I don't think anyone should be too alarmed at the findings reported by Gavin Stewart and colleagues . But their observation that "autism traits as measured by the BAPQ [Broad Autism Phenotype Questionnaire] may confer additional risk of cognitive decline in aging" represents something that requires quite a bit of further investigation.
Some twenty 'older' adults who were questioned and deemed to have met criteria for the broader autism phenotype (BAP) were tested on skills related to executive function alongside episodic memory. Their results were compared with twenty 'older' adults who did not reach criteria for the BAP. Authors reported that: "Despite no differences in age, sex ratio, educational history or IQ, the BAP group demonstrated poorer performance on measures of executive function and episodic memory compared to the COA [control older adults] group." They interpret this in the context of that 'additional risk of cognitive decline in aging'.
The numbers of participants in the Stewart study were low and imply that one has to be quite careful about making any sweeping generalisations as a result. Bear also in mind that the BAP does not necessarily equal autism or autism spectrum disorder (ASD) as a function of it describing sub-threshold autistic traits (sub-threshold for a diagnosis). Traits, I might add, that are seemingly not just potentially representative of autism (see here for one example).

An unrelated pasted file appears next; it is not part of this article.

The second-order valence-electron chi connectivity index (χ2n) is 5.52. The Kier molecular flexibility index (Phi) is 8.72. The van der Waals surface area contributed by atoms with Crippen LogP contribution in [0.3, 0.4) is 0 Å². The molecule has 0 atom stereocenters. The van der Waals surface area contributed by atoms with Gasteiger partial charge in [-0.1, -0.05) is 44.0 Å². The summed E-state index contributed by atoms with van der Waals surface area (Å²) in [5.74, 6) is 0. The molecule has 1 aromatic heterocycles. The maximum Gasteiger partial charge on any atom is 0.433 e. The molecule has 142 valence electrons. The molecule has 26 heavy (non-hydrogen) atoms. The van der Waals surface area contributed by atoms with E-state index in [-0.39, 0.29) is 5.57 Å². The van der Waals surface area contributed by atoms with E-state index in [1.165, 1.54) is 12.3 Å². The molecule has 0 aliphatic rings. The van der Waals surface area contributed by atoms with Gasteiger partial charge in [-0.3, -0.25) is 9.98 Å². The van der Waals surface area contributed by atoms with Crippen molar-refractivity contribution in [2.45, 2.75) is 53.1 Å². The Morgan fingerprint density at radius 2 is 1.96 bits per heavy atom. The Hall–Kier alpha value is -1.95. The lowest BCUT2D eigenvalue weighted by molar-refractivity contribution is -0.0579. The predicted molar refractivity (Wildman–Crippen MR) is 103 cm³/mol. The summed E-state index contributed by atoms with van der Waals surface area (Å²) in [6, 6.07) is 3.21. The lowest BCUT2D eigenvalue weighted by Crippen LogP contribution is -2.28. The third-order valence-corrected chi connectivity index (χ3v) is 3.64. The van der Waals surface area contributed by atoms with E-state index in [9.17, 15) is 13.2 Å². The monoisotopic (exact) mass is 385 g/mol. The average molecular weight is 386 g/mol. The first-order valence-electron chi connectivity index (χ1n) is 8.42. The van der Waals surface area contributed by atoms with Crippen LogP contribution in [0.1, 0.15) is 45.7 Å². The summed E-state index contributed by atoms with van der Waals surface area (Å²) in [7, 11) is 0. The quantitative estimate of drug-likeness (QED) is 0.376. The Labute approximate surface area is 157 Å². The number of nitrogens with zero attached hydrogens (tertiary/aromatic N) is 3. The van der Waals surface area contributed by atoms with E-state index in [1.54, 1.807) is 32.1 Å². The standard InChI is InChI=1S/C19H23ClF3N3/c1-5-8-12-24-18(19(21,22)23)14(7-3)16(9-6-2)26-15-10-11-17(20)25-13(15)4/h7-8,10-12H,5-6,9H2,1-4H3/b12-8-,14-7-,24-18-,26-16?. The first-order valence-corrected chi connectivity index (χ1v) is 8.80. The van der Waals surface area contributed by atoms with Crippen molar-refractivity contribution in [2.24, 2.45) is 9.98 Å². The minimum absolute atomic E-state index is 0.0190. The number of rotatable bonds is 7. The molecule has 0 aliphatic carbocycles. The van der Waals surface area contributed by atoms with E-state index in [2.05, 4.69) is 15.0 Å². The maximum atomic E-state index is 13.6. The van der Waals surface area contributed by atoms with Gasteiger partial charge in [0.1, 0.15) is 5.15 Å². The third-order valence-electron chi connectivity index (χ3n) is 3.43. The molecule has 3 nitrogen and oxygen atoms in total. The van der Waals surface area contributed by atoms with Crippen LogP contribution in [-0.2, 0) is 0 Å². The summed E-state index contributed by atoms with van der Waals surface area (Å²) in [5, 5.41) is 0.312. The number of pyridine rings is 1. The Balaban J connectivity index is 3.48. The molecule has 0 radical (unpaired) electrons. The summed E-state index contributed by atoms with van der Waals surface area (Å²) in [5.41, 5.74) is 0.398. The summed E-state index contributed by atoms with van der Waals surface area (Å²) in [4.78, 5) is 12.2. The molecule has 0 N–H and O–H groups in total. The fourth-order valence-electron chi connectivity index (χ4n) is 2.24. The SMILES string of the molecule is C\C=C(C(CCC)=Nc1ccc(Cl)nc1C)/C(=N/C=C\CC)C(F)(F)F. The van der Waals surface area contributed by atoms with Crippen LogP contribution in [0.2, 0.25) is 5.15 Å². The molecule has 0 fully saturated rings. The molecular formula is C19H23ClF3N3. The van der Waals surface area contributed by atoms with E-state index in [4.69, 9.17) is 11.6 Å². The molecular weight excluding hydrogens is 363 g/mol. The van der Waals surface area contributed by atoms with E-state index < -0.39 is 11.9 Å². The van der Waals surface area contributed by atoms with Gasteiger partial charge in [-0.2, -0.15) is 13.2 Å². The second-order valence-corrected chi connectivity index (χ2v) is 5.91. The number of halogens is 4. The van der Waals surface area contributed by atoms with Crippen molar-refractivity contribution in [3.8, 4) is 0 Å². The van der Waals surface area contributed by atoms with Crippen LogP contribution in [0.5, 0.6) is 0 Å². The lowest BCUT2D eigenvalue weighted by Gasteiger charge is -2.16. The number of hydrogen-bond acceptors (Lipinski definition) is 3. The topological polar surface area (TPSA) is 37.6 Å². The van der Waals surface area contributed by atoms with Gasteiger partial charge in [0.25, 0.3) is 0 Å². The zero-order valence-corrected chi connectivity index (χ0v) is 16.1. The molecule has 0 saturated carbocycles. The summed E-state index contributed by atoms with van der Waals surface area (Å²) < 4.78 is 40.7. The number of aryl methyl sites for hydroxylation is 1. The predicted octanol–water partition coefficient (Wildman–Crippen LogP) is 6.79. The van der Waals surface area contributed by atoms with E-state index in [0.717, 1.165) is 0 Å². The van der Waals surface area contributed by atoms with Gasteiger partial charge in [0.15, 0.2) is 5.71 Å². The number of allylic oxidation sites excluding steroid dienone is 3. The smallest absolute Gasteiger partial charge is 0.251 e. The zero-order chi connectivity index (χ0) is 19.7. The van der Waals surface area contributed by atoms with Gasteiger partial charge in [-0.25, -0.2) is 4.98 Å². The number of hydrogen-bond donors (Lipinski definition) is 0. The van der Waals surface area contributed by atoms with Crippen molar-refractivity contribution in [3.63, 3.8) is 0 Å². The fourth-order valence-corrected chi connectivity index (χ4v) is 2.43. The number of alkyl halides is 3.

But set within a 'gap' in the research base looking at autism in older adults (see here), there is a scheme of work to follow. If for example, the Stewart 'trend' does overlap with the experiences of older adults on the autism spectrum in terms of 'cognitive decline', there is a whole barrage of potentially important implications to consider. More so when one considers that the autism prevalence data continues to head in only one direction (see here) and what this means for societal financial and resource planning.
Just before I go, one more detail was revealed in the Stewart paper: "Older adults who met the BAP criteria also reported higher levels of depression and anxiety." Continuing a theme on this blog that various over-represented issues/diagnoses in relation to autism might not be best described as just being 'comorbid' (see here and see here and see here), I believe that this finding adds further weight to the notion that autistic traits (clinical and sub-clinical) might have some important 'direct' relationships with other psychopathology. Not necessarily a welcome opinion in some quarters, but something that also requires a lot more investigation.
 Stewart GR. et al. Aging with elevated autistic traits: Cognitive functioning among older adults with the broad autism phenotype. Research in Autism Spectrum Disorders. 2018; 54: 27-36.